The Christos Family, Episcopal Academy
For this family, going to Episcopal Academy was worth moving for.
Nick Christos went to Episcopal Academy, and he’d always hoped his children would go there, too. But he and his wife, Stephenie, were determined to find the right school for their son and daughter, even if it wasn’t dad’s alma mater.
To the obvious delight of the entire family, Episcopal Academy turned out to be the perfect choice for both Phoebe, now a 17-year-old senior, and Nicholas, who’s 15 and a sophomore. Phoebe started in first grade, Nicholas in pre-kindergarten — when the family lived in Haddonfield, New Jersey.
After more than a decade at the school, and a move to Wayne to be closer to the Newtown Square campus, Phoebe and Nicholas are poised, confident, articulate teenagers. And they love Episcopal Academy, a coed school with students from pre-kindergarten through 12th grade.
“The teachers are such a big part of my life. I always have someone in the community to be there for me and help me if I ever need it,” Phoebe said. “My other favorite part is probably the pride in our school. There’s such a strong sense of community and school spirit.”
Nicholas said he loves getting to school early and settling into the library or the art studio. He also raved about the teachers and their knowledge, dedication, and approach.
“The sense of independence that all the teachers give you is really helpful,” he said. “They will tell you the project and explain the guidelines, but they really want you to focus on doing the work yourself. I think that’s really important.”
The Christos kids are super involved in the school, and the community. Phoebe and Nicholas both serve as editors of the school newspaper. Once a week during the school year, Nicholas tries to go into Philadelphia to feed the homeless with the school’s community service group.
They’re both part of the model United Nations club, and work with another club called SpeakUp! that encourages students and adults to gather and talk through big issues in their lives, from social media use to mental health issues.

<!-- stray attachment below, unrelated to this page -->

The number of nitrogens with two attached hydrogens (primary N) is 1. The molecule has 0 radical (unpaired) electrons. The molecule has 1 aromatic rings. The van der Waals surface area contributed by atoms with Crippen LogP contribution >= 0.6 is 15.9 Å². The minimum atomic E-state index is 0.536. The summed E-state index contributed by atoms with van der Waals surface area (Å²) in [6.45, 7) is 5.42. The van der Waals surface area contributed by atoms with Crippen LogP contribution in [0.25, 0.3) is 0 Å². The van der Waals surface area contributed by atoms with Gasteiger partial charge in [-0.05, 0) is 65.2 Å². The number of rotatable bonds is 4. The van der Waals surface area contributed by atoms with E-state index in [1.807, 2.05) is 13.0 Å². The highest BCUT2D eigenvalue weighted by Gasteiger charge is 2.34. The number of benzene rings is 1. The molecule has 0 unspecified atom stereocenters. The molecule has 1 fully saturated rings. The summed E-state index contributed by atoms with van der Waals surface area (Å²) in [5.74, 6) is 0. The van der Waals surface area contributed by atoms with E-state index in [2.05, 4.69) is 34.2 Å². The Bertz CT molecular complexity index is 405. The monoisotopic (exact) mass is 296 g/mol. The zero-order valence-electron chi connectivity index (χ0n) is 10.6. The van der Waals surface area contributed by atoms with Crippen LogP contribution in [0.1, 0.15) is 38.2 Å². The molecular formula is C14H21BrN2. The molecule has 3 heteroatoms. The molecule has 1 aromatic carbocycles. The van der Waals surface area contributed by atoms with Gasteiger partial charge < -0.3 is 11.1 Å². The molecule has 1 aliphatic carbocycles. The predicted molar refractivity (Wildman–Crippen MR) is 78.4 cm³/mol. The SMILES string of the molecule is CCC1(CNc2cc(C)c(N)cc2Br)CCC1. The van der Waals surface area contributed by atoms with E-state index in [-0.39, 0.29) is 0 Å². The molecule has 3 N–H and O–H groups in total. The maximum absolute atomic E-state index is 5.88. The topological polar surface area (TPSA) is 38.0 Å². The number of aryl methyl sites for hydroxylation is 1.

EA also requires upper school students to play sports. Phoebe said it’s been a highlight for her because it further increased her school pride, and gave her the chance to make friends across grades.
“I’ve grown so much as a person because of playing sports at Episcopal,” said Phoebe, who will co-captain the lacrosse team this year. She also plays tennis and runs winter track.
Both students rave about EA’s chapel program, which requires students to gather every other school day. There is a religious component, but typically it’s also about community. It’s a chance to speak and hear others, and take a break from the daily whirl of classes, sports, and activities, they said.
“You have to reset yourself, you just sit there and listen,” Phoebe said. “It’s a time to rejuvenate and be together with everyone.”
Every year, the family checks in, to ask the kids whether EA is still where they want to be. Every year, the answer is an emphatic yes. For Nick, who still counts some of his classmates as close friends, it’s been the realization of a dream.
“Phoebe and Nicholas have taken full advantage of the Episcopal experience,” he said. “They’re not just coming to school and going home. They’ve really welcomed it with open arms.”
Want to know more? Visit Episcopal Academy online, or join us for an open house:
Middle-Upper School: October 22, 2017: 1 — 3 pm
Lower school for families applying for pre-K to grade 2:
November 4, 2017: 10 — 11:30 am
Lower school for families applying for grades 3 to 5:
November 4, 2017: 1 — 2:30 pm
Photographs by Casey Kallen.